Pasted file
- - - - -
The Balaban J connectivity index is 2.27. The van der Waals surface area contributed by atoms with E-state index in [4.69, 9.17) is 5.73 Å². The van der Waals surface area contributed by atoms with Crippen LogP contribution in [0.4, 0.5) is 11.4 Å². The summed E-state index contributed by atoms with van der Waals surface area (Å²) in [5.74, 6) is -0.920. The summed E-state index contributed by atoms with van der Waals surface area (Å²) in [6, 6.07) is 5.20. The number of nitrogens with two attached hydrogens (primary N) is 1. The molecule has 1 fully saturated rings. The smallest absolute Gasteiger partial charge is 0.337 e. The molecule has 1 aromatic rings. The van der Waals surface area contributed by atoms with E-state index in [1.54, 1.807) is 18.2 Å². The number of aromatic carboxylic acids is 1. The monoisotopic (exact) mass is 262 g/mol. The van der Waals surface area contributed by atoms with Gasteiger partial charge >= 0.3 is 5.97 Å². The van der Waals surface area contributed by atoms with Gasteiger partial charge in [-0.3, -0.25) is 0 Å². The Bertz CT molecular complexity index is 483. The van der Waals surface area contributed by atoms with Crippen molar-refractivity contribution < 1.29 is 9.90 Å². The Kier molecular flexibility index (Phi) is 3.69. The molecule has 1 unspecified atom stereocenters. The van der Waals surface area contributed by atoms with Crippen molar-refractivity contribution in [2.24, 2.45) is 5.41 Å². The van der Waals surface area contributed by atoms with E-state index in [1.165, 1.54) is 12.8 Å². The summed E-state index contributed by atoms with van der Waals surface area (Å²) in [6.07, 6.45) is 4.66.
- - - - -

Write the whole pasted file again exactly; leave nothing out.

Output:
The Balaban J connectivity index is 2.27. The van der Waals surface area contributed by atoms with E-state index in [4.69, 9.17) is 5.73 Å². The van der Waals surface area contributed by atoms with Crippen LogP contribution in [0.4, 0.5) is 11.4 Å². The summed E-state index contributed by atoms with van der Waals surface area (Å²) in [5.74, 6) is -0.920. The summed E-state index contributed by atoms with van der Waals surface area (Å²) in [6, 6.07) is 5.20. The number of nitrogens with two attached hydrogens (primary N) is 1. The molecule has 1 fully saturated rings. The smallest absolute Gasteiger partial charge is 0.337 e. The molecule has 1 aromatic rings. The van der Waals surface area contributed by atoms with E-state index in [1.54, 1.807) is 18.2 Å². The number of aromatic carboxylic acids is 1. The monoisotopic (exact) mass is 262 g/mol. The van der Waals surface area contributed by atoms with Gasteiger partial charge >= 0.3 is 5.97 Å². The van der Waals surface area contributed by atoms with Gasteiger partial charge in [-0.3, -0.25) is 0 Å². The Bertz CT molecular complexity index is 483. The van der Waals surface area contributed by atoms with Crippen molar-refractivity contribution < 1.29 is 9.90 Å². The Kier molecular flexibility index (Phi) is 3.69. The molecule has 1 unspecified atom stereocenters. The van der Waals surface area contributed by atoms with Crippen molar-refractivity contribution in [2.24, 2.45) is 5.41 Å². The van der Waals surface area contributed by atoms with E-state index in [1.165, 1.54) is 12.8 Å². The summed E-state index contributed by atoms with van der Waals surface area (Å²) in [6.07, 6.45) is 4.66.